This small stream, originating in Lake Mainuanjärvi, flows for the greater part of its course in a series of calm pools, interspersed every few kilometres by leisurely rapids. The most interesting white-water fishing area is located along the stream’s middle course, before it enters Lake Oulujärvi.
The angler will find such fishing spots by turning off the Kajaani-Kokkola road (main road 28), approximately 25km from Kajaani, on to the Vuoreslahti road. The Mainuanjoki passes under this road in a turbulent flow through the village of Koskenkylä (Vuoreslahdentie 3312). The former village school lies at the head of the bridge. Today the building serves as the village community centre, under the name of Koskikartano. The most popular stretch of rapid measures approximately half a kilometre in length and around 5 to 10 metres in width. The rapid is not especially rough, running in a leisurely flow as far as Lake Oulujärvi and providing a pleasant mix of fishing. Anglers have free access to the riverside despite the vicinity of the houses. The privacy of summer cottages and other buildings in Koskenkylä village should nevertheless be respected. This also applies to the entire river. Totalling nearly ten kilometres, the fishing area begins below Lake Mainuanjärvi, downstream from main road 5. Along its upper reaches, the river flows mostly through farm fields, parallel to the Kajaani-Kokkola road. There are no signposts to direct anglers to the rapid along the upper reaches, and most roads leading to the river are private driveways.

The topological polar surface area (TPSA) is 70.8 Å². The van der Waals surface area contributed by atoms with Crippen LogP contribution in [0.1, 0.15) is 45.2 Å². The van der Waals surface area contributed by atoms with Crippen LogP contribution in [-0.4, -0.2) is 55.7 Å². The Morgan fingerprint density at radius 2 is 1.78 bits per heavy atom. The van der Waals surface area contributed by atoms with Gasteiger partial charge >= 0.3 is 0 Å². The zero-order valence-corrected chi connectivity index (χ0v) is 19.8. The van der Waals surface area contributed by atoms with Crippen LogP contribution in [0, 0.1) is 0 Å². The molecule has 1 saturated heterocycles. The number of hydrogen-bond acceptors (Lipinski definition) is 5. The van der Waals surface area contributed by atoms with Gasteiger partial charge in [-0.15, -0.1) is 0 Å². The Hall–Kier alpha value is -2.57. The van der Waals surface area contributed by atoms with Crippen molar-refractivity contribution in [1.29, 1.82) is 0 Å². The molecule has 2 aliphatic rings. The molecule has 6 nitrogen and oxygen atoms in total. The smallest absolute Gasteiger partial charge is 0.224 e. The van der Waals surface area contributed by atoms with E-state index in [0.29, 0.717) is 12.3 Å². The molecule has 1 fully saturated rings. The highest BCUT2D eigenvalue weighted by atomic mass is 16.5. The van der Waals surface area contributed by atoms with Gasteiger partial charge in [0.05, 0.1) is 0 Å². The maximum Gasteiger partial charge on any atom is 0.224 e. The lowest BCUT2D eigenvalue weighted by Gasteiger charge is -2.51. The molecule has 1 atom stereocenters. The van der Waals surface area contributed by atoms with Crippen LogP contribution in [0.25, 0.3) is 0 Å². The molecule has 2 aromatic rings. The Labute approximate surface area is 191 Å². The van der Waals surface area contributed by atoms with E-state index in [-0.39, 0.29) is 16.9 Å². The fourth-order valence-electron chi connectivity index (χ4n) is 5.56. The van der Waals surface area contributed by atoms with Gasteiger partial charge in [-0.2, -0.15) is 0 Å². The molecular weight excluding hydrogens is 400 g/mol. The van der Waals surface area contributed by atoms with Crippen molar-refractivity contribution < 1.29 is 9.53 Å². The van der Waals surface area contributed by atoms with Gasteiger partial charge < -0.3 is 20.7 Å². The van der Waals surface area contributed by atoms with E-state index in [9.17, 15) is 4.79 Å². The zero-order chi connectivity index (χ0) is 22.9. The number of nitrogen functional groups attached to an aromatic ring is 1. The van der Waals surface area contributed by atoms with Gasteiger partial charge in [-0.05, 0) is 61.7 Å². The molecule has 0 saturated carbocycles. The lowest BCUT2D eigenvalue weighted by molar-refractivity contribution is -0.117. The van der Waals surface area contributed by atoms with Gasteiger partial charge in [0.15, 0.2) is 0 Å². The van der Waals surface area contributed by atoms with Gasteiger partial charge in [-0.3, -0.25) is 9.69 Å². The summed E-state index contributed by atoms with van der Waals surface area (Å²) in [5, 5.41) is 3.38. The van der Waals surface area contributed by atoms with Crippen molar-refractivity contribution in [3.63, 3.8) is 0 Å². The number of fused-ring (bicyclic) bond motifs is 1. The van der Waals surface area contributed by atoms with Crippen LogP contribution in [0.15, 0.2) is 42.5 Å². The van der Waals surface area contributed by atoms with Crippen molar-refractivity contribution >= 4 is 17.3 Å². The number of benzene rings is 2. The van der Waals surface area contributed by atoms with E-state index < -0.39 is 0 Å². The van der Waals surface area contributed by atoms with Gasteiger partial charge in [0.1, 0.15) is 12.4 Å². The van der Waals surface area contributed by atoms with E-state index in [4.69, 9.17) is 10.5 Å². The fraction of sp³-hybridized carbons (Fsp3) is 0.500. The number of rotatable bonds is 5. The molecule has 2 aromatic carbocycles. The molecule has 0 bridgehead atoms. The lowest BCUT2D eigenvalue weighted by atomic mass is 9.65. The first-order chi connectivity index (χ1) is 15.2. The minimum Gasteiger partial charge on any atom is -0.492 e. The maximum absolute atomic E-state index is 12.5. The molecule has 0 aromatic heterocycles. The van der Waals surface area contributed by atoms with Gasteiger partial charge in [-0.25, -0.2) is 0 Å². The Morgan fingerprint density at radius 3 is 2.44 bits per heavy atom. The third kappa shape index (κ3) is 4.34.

Fish stock and stock management
Impressive-size rainbow trout are caught in the Mainuanjoki, particularly in the area where it passes through Koskenkylä village. The fishing association stocks rainbow trout several times each summer. The dark-water pools of the river yield pike, while the rapids may also reward the angler with good-size brown trout. Trout in Lake Oulujärvi are able to run up the Mainuanjoki unobstructed, and this migratory population is supported with the stocking of fry. A grayling population was naturalised in the river in the 1990s. Today, grayling are an integral part of the river’s fish stock.